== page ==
I have wiped down my tools with oils for some time now except the table saw top, that gets scrubbed with mineral oil occasionally and a buff with floor wax but that is another topic all together.

Still I am glad you said something here about oiling the tools it because it is such wonderful advise.
ACR_SCOUT is offline   Reply With Quote
Old 12-08-2012, 04:38 PM   #24
Member
 
Join Date: Apr 2011
Location: North Carolina, USA
Posts: 3,065
Rewards Points: 2,330
Default

Painting the interior of a garage.


Quote:
Originally Posted by Andrew LB View Post
My Makita impact driver works great and makes quick work of big jobs.
I'm having a hard time figuring why you'd need an impact driver for drywall screws. They're going 3/4" into pine lumber. If not a dedicated drywall screw gun, then a regular driver drill with a drywall bit in it.

And for someone using a 14" knife, your seams look awfully narrow
jeffnc is offline   Reply With Quote
Old 12-08-2012, 08:53 PM   #25
Too Short? Cut it Again!
 
Join Date: Sep 2009
Posts: 9,635
Rewards Points: 2,000
Default

Painting the interior of a garage.


Quote:
Originally Posted by jeffnc View Post
I'm having a hard time figuring why you'd need an impact driver for drywall screws. They're going 3/4" into pine lumber. If not a dedicated drywall screw gun, then a regular driver drill with a drywall bit in it.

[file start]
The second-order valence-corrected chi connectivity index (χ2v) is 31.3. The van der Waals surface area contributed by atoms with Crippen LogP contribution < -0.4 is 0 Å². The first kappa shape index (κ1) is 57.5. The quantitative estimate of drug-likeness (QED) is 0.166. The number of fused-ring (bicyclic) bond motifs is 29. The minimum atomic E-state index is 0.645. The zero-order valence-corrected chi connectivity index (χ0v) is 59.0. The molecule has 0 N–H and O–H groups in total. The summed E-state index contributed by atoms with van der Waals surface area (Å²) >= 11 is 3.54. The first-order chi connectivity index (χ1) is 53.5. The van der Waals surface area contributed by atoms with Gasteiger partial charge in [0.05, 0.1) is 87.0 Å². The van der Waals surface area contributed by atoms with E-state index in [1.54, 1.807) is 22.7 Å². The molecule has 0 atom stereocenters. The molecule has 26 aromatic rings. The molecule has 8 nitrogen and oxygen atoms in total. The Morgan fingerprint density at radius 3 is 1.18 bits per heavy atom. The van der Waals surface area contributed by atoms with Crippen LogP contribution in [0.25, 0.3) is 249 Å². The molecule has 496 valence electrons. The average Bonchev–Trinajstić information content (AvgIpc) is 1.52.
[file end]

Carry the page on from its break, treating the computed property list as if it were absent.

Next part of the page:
And for someone using a 14" knife, your seams look awfully narrow
If I misread the posts and comments, the guy was not talking about his first pass at taping the seam but skim coating after.

My work was on old antique homes with hardy lumber. I don't think I ever suggested you need an impact driver to put a fastener 3/4" into even new wood?

Sadly, many homeowners own but one wimpy battery for many tools. And one charging site. Come on, a kit with saw, drill, light, foot and hand warmer, wifi capability, and phone access goes for like $200 bucks for a Christmas special? Cheap Chinese drill bits and a saw blade most would never use because of the drag?

I have seen DIYers try to run a dull as sin drill bit, or warped and clearly gone blade on a saw wondering if an impact drill or impact saw would cut faster.

Get a new battery people.

And even then, does anybody remember the difference in sound when you cranked up an electric saw vs. one with a maybe battery charged? We've all managed to lock a saw up cutting something but which would we still prefer to back us out? 12v, 18v, 12v ion with no charge. 110v?
user1007 is offline   Reply With Quote
Old 12-08-2012, 09:02 PM   #26
Member
 
Join Date: Apr 2011
Location: North Carolina, USA
Posts: 3,065
Rewards Points: 2,330
Default

Painting the interior of a garage.


Quote:
Originally Posted by sdsester View Post
I don't think I ever suggested you need an impact driver to put a fastener 3/4" into even new wood?
What are you talking about? You can see I was replying to Andrew.